Arts and Entertainment
Kathy (Sally Lindsay) in Ordinary Lies
tvReview: The seemingly dull Kathy proves her life is anything but a snoozefest
Arts and Entertainment

Listen to his collaboration with Naughty Boy

music
Arts and Entertainment
Daniel Craig in a scene from ‘Spectre’, released in the UK on 23 October

film
Arts and Entertainment
Cassetteboy's latest video is called Emperor's New Clothes rap

film
Arts and Entertainment

Poldark review
Have you tried new the Independent Digital Edition apps?
Arts and Entertainment

ebooksNow available in paperback
Arts and Entertainment

ebooks
Arts and Entertainment
TV
Arts and Entertainment
Katie Brayben is nominated for Best Actress in a Musical for her role as Carole King in Beautiful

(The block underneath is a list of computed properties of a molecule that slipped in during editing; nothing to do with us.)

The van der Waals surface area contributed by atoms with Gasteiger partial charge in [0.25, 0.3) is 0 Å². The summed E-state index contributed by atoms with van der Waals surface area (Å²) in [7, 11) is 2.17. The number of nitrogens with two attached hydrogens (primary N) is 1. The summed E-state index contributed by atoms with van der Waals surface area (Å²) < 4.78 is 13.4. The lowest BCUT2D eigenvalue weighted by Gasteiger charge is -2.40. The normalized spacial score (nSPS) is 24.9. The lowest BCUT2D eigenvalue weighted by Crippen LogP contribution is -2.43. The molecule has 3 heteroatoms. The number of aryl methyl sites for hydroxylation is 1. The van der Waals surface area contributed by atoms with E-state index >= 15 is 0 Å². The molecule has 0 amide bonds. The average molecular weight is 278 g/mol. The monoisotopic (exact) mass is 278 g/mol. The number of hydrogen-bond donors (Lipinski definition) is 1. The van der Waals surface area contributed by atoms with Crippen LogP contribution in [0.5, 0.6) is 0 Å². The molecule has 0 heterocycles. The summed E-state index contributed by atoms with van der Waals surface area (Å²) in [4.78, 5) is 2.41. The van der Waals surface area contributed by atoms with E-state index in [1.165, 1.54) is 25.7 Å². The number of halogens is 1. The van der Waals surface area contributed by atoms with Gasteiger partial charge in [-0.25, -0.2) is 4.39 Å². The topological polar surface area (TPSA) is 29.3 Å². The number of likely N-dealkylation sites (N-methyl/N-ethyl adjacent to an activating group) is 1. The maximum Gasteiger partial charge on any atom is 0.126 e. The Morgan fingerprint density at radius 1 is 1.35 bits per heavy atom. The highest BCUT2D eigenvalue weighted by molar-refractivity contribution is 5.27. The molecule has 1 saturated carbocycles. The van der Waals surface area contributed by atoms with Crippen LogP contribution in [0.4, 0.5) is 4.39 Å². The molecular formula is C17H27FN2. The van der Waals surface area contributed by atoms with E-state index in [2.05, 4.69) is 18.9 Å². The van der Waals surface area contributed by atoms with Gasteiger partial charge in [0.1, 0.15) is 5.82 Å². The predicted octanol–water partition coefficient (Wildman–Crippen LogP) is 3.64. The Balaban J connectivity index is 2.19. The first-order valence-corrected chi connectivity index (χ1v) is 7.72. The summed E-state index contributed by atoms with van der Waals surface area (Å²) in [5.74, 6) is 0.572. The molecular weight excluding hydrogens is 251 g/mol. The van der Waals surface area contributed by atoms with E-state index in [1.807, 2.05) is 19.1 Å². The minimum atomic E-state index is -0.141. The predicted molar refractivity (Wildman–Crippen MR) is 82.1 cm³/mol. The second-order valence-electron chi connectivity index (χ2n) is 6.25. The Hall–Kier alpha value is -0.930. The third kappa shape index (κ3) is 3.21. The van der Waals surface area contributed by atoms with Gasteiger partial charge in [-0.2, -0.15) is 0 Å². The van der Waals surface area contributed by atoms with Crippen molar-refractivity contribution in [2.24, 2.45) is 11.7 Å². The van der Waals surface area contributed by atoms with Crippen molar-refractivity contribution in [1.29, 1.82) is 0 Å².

film
Arts and Entertainment
Israeli-born actress Gal Gadot has been cast to play Wonder Woman
film
News
Top Gear presenter James May appears to be struggling with his new-found free time
people
Arts and Entertainment
Kendrick Lamar at the Made in America Festival in Los Angeles last summer
music
Arts and Entertainment
'Marley & Me' with Jennifer Aniston and Owen Wilson
film
Arts and Entertainment
Jon Hamm (right) and John Slattery in the final series of Mad Men
tv
Arts and Entertainment
theatre
Arts and Entertainment
Place Blanche, Paris, 1961, shot by Christer Strömholm
photographyHow the famous camera transformed photography for ever
Arts and Entertainment
The ‘Westmacott Athlete’
art
Arts and Entertainment